My Mom, The Old School Gangster
I am a mother. Life is tough, but I am tougher. — Unknown
I was twelve years old when I realized my mom was a real-life gangster.
We lived next door to an older woman. None of us kids liked her because she would watch us. She did not hesitate to come outside to stop us from doing wrong. Oh, we were naughty little buggers, especially when my mother was at work. Mrs. Smith would stroll out of her house and call us over to her. We would slowly walk over to where she was. Mrs. Smith would smack us in the head, usually on one of our ears, and make us stop doing whatever foolishness we were doing.
We knew we were also going to get “it” when my parent came home because Mrs. Smith would be on her porch with a cold beer, drinking it and waiting. That tattle tale would tell our mom what we did. Mom has a glass of beer with Mrs. Smith, then comes home to whip every young ass in her house.
Bad Ass Kids
What things would we do? Oh… we would play jumping out the second-floor window or starting fires in other peoples’ garbage cans or throwing rocks at cars. I or any of the other five youngsters could come up with various shady things to do.
Mrs. Smith rented out the upper floor to her home. Once, she rented to a young man who stopped paying rent after a month or two. Mrs. Smith called the police on the man, but he would not leave. The man began a terror campaign against her. One night I was in the bathroom, and I heard glass breaking. I looked outside. The man broke a window in Mrs. Smith’s first-floor apartment. He laughed and waved at her. I saw him. This was the second window wrecked on her downstairs apartment.
Gaslighting the Police
When the police arrived, the man pretended he did not break the window. We could hear the conversation from our front steps. Mrs. Smith had called the police previously. When the officers arrived, Mrs. Smith was frustrated and upset. She apparently just jumped out of bed wearing her hairnet, face cream, and nightgown. Her hair was sticking out of the edges of the hairnet pointing in every direction. The man was calm and well-spoken. Mrs. Smith explained to the officers the young man had broken her window again.
The police questioned the young man. He claimed he did not break the window and said it must have been some neighborhood kids, perhaps the one’s next door. Mrs. Smith told the officers he was lying. The young man said Mrs. Smith was old and sometimes experienced hallucinations. He also said she had accused him of breaking her window before. The officers checked the records, believed the young man, and left taking no action.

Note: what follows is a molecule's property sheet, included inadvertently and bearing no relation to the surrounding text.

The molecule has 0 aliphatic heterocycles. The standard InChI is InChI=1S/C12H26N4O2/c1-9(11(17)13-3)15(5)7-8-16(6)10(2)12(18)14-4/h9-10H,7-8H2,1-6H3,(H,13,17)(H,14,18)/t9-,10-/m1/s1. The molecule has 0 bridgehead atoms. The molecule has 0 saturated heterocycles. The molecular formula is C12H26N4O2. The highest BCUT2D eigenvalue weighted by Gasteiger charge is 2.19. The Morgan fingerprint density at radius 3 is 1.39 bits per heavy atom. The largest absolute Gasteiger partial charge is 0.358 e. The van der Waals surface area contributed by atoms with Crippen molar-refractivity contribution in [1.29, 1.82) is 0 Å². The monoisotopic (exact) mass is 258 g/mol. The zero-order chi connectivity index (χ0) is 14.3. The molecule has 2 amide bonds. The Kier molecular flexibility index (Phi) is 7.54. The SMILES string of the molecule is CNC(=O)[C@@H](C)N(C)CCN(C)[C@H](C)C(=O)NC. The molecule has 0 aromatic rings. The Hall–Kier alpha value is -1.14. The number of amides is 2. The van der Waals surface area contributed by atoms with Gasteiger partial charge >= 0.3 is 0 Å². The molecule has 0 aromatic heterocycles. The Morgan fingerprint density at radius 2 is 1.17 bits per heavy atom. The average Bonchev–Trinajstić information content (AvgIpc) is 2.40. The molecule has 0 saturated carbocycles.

Mop Handle Justice
I told my mom I saw him break the window. She did not say to the police. Instead, she stood on our porch looking at the man, the officers, and the upset older woman. She pursed her lips and came back into the house. I was surprised, but I had seen that look before: something was up.
Imagine his surprise when three young women ran out of that building and started whipping his ass with heavy-duty wooden mop handles. I couldn’t see the beating, but I could hear the vibration. Whomp, whomp, whomp.
My mom called her two best girlfriends, Adele, and Gussie to come over. For the next two nights, Mrs. Smith slept at our house. We had to stay in the place while she was there. On the second night, the man broke yet another window on the first floor next door. Imagine his surprise when three young women ran out of that building and started whipping his ass with heavy-duty wooden mop handles. I couldn’t see the beating, but I could hear the vibration. Whomp, whomp, whomp. The three of them laid it on him. My mom and her friends must have done this before because they had no issue with beating him until he lay still on the ground. They left him lying there and came back into the house.
I wish a Mother F*c**r Would
It was the first time I heard the phrase, “I wish a Mother F*c**r would,” when Gussie wondered aloud if he would attempt to find them and come over to our house. He didn’t. We never saw that man again. He had moved out by morning.
Mrs. Smith went back to her house. Mom made us help her clean up the glass in her home. We went back to being bad and playing outside. I knew right then that my mom was not a woman to be crossed.
Toni Crowe retired to pursue her dream of being a writer. Toni has written six books. Her bestselling business book, ‘Bullets and Bosses Don’t Have Friends’ won a Gold Readers Award.